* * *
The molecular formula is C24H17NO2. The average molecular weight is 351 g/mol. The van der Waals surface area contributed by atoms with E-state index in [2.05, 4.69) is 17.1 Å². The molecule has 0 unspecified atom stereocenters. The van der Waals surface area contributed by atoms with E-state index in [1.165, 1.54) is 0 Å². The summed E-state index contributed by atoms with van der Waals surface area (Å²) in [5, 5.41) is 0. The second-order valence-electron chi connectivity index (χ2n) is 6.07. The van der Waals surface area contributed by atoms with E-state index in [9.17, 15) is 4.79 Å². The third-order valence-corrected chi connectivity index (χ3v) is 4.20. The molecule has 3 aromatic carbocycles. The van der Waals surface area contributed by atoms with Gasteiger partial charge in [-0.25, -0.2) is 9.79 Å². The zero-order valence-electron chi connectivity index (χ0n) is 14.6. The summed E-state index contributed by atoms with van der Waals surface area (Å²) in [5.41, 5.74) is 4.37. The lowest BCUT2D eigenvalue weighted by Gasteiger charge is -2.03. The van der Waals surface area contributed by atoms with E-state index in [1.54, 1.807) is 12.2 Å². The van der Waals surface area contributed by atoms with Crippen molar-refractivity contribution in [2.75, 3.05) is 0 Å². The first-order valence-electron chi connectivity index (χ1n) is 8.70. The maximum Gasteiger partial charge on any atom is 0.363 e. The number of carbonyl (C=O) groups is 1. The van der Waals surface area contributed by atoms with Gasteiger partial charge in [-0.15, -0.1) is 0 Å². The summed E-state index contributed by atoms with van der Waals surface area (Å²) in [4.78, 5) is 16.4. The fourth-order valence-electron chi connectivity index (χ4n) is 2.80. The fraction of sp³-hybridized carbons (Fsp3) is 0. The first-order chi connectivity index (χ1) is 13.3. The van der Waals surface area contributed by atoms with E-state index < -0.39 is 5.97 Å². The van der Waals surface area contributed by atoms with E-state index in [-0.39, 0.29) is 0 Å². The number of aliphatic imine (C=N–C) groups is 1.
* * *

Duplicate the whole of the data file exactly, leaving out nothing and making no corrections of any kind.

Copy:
The molecular formula is C24H17NO2. The average molecular weight is 351 g/mol. The van der Waals surface area contributed by atoms with E-state index in [2.05, 4.69) is 17.1 Å². The molecule has 0 unspecified atom stereocenters. The van der Waals surface area contributed by atoms with E-state index in [1.165, 1.54) is 0 Å². The summed E-state index contributed by atoms with van der Waals surface area (Å²) in [5, 5.41) is 0. The second-order valence-electron chi connectivity index (χ2n) is 6.07. The van der Waals surface area contributed by atoms with E-state index in [9.17, 15) is 4.79 Å². The third-order valence-corrected chi connectivity index (χ3v) is 4.20. The molecule has 3 aromatic carbocycles. The van der Waals surface area contributed by atoms with Gasteiger partial charge in [-0.25, -0.2) is 9.79 Å². The zero-order valence-electron chi connectivity index (χ0n) is 14.6. The summed E-state index contributed by atoms with van der Waals surface area (Å²) in [5.41, 5.74) is 4.37. The lowest BCUT2D eigenvalue weighted by Gasteiger charge is -2.03. The van der Waals surface area contributed by atoms with E-state index in [1.54, 1.807) is 12.2 Å². The van der Waals surface area contributed by atoms with Crippen molar-refractivity contribution in [2.75, 3.05) is 0 Å². The first-order valence-electron chi connectivity index (χ1n) is 8.70. The maximum Gasteiger partial charge on any atom is 0.363 e. The number of carbonyl (C=O) groups is 1. The van der Waals surface area contributed by atoms with Gasteiger partial charge in [-0.15, -0.1) is 0 Å². The summed E-state index contributed by atoms with van der Waals surface area (Å²) in [4.78, 5) is 16.4. The fourth-order valence-electron chi connectivity index (χ4n) is 2.80. The fraction of sp³-hybridized carbons (Fsp3) is 0. The first-order chi connectivity index (χ1) is 13.3. The van der Waals surface area contributed by atoms with E-state index < -0.39 is 5.97 Å². The van der Waals surface area contributed by atoms with E-state index in [-0.39, 0.29) is 0 Å². The number of aliphatic imine (C=N–C) groups is 1.